Pluto Rises

When Jon Stewart really likes a book, there’s a special sparkle to the author interview. This week, he gave the love to astrophysicist and director of the Hayden Planetarium, Neil deGrasse Tyson. Stewart describes him as “the man who killed Pluto.” 

As a result, the book rose on Amazon sales rankings from #174 to #89. Some libraries are showing holds. It’s also available in audio, which few libraries own.

 

 

 

pluto

The Pluto Files: The Rise and Fall of America’s Favorite Planet
Tyson, Neil deGrasse

  • Hardcover: $23.95; 224 pages
  • Publisher: W.W. Norton & Co. (January 26, 2009)
  • ISBN-10: 0393065200
  • ISBN-13: 978-0393065206

 

  • Unabridged Audio: Blackstone
  • Read by: Mirron Willis
  • Playaway: 1-4332-5643-1 $54.99 NA
  • 1 MP3CD: 1-4332-4410-0 $19.95 NA
  • 4 CD: 1-4332-4407-0 $50.00

One Response to “Pluto Rises”

  1. Laurel Kornfeld Says:

    Tyson is wrong about Pluto, and he did not “kill” it because one cannot have killed something that is not dead. Pluto is a planet because it is large enough to have pulled itself into a round shape, a state known as hydrostatic equilibrium. When this happens, objects become geologically differentiated just like the larger planets and unlike inert, shapeless asteroids. Significantly, Tyson never addresses the issue of hydrostatic equilibrium.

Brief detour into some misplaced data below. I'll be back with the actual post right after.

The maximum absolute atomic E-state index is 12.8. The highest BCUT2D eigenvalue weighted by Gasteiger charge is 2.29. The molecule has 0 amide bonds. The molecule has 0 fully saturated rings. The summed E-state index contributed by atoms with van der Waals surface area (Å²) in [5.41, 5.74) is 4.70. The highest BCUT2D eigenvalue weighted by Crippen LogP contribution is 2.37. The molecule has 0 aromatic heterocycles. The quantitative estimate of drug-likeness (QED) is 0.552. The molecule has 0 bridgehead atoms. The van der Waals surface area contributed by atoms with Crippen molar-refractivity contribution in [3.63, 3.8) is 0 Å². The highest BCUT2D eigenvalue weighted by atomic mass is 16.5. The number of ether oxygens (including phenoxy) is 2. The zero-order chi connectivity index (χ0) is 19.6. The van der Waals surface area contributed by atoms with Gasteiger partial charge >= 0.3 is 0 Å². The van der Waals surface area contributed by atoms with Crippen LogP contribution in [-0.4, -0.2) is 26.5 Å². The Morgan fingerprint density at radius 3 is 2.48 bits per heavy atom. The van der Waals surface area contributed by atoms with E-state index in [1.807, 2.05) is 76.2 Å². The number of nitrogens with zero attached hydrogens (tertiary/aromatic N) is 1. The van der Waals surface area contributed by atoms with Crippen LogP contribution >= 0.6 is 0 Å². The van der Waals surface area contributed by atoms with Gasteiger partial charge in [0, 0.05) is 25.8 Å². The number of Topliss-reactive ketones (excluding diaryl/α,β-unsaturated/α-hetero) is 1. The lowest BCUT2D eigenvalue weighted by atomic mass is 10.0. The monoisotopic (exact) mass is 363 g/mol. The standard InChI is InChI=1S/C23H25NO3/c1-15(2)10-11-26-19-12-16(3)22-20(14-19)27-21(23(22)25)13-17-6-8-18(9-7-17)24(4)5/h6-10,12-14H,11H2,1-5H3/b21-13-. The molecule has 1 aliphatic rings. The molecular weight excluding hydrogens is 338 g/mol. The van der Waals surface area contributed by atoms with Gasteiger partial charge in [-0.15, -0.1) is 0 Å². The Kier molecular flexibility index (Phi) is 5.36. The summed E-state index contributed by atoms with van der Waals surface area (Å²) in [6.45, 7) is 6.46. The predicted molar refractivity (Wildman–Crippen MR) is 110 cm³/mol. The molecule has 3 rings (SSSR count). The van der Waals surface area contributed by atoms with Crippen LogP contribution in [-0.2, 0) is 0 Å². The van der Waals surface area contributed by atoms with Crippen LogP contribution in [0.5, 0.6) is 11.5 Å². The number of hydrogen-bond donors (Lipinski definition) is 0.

The controversial IAU demotion of Pluto was done by only four percent of its membership, most of whom are not planetary scientists, in a process that violated the group’s own bylaws. It was immediately rejected by an equal number of professional astronomers led by Dr. Alan Stern, Principal Investigator of NASA’s New Horizons mission to Pluto. Even now, efforts are underway by both scientists and lay people to overturn the IAU decision.

    Tyson is also wrong when he states that only Americans love Pluto and when he attributes that love to the Disney dog. Just because he cannot account for people’s affinity for Pluto (as he himself has said) doesn’t mean he can pull an answer out of the air and be correct. The reality is that people who love Pluto are almost always those who already have an interest in astronomy and the solar system. And there are plenty of Pluto supporters around the world in places other than the US. I know because I have been corresponding with many of them online. I plan to write a book of my own on this subject telling the other side of this ongoing debate.